LETTERS TO P.O.W.s – Instructions of how to contact the P.O.W.s were given, although the vast majority of the letters and parcels would never get to their intended recipients, instead they were either hoarded in huts by the Japanese guards and only discovered after the war, or just lost or destroyed.
How to address letters for Japanese-Occupied Territories.  Provisional arrangements ahead of a deal with the Japanese to forward mail.
The letters and postcards should bear the words, “Prisoner Of War Post” in the top left-hand corner and no postage be prepaid.
For Prisoners Of War the address should be in the following form:-

NAVY: For Officers, rank; name (In block letters); R.N. (R.N.R. or R.N.V.R.); name of ship;
For ratings; rating, initials; name (In block letters); official number; name of ship;
ARMY: For Officers; rank; initials; name (In block letters); name of Regiment or Corps; locality where serving or last heard of;
For other ranks; personal number; rank; initials; name (In block letters); name of Regiment or Corps; locality where serving or last heard of;
AIR FORCE: For Officers; rank; initials; name (In block letters); R.A.F.; locality where serving or last heard of;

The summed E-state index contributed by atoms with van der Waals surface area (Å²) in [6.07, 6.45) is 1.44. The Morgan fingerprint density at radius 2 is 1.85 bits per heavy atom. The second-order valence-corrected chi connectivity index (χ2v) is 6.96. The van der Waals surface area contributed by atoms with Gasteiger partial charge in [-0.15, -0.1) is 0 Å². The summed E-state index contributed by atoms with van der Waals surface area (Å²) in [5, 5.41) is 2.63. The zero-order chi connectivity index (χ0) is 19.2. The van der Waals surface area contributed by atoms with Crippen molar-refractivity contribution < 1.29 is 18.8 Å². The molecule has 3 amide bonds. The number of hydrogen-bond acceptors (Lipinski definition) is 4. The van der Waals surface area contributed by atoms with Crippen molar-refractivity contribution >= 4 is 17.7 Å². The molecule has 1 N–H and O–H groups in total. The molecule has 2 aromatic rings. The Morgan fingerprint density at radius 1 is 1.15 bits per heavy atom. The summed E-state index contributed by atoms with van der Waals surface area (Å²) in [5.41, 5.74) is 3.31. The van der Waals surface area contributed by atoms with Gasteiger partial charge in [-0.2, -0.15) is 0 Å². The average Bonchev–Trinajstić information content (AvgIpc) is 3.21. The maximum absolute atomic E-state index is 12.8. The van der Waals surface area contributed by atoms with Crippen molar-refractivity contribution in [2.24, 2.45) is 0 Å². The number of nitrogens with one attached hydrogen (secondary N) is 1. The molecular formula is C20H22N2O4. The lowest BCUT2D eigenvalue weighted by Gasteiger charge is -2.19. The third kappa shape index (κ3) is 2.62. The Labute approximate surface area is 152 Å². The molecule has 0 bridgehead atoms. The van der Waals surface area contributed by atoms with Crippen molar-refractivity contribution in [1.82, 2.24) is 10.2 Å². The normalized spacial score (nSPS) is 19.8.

For Airmen; personal number; rank; initials; name (In block letters); R.A.F.; locality where serving or last heard of;
Local Defence Forces: Name (In block letters); preceded by initials; name of unit; Hong Kong (or Malaya) followed by:
British Prisoner of War, c/o Prisoner of War Information Bureau, Tokyo.
For Civilians: The letters and postcards should bear the words “Prisoner of War Post”, and the form of address should be:
Name (In block letters), followed by the last known address, Malaya (or Burma, Hong Kong, China, etc.)
Name and address of sender should appear on the back of the envelope.
Only letters and postcards may be posted. Parcels and packets will not be forwarded.
No one should write more than once a week.

1943